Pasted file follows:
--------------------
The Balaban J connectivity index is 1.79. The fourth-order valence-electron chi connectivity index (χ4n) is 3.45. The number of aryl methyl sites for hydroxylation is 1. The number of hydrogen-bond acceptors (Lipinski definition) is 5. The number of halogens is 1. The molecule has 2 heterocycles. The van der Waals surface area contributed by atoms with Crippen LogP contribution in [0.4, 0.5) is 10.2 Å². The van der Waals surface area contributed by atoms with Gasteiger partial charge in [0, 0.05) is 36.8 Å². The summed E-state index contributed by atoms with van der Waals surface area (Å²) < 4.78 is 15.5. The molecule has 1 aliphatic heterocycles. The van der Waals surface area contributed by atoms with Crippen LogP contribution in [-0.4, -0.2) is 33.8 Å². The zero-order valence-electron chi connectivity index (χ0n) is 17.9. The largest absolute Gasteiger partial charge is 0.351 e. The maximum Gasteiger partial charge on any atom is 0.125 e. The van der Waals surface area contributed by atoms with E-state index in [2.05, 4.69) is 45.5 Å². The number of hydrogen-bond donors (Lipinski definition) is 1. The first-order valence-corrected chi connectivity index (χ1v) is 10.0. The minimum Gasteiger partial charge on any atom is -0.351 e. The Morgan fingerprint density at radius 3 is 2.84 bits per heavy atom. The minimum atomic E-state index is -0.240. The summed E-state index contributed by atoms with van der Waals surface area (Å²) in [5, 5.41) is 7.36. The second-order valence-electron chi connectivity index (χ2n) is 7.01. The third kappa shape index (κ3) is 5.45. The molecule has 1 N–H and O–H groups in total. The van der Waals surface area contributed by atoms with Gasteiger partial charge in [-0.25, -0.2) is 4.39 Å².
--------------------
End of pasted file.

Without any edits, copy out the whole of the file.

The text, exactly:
The Balaban J connectivity index is 1.79. The fourth-order valence-electron chi connectivity index (χ4n) is 3.45. The number of aryl methyl sites for hydroxylation is 1. The number of hydrogen-bond acceptors (Lipinski definition) is 5. The number of halogens is 1. The molecule has 2 heterocycles. The van der Waals surface area contributed by atoms with Crippen LogP contribution in [0.4, 0.5) is 10.2 Å². The van der Waals surface area contributed by atoms with Gasteiger partial charge in [0, 0.05) is 36.8 Å². The summed E-state index contributed by atoms with van der Waals surface area (Å²) < 4.78 is 15.5. The molecule has 1 aliphatic heterocycles. The van der Waals surface area contributed by atoms with Crippen LogP contribution in [-0.4, -0.2) is 33.8 Å². The zero-order valence-electron chi connectivity index (χ0n) is 17.9. The largest absolute Gasteiger partial charge is 0.351 e. The maximum Gasteiger partial charge on any atom is 0.125 e. The van der Waals surface area contributed by atoms with E-state index in [2.05, 4.69) is 45.5 Å². The number of hydrogen-bond donors (Lipinski definition) is 1. The first-order valence-corrected chi connectivity index (χ1v) is 10.0. The minimum Gasteiger partial charge on any atom is -0.351 e. The Morgan fingerprint density at radius 3 is 2.84 bits per heavy atom. The minimum atomic E-state index is -0.240. The summed E-state index contributed by atoms with van der Waals surface area (Å²) in [5, 5.41) is 7.36. The second-order valence-electron chi connectivity index (χ2n) is 7.01. The third kappa shape index (κ3) is 5.45. The molecule has 1 N–H and O–H groups in total. The van der Waals surface area contributed by atoms with Gasteiger partial charge in [-0.25, -0.2) is 4.39 Å².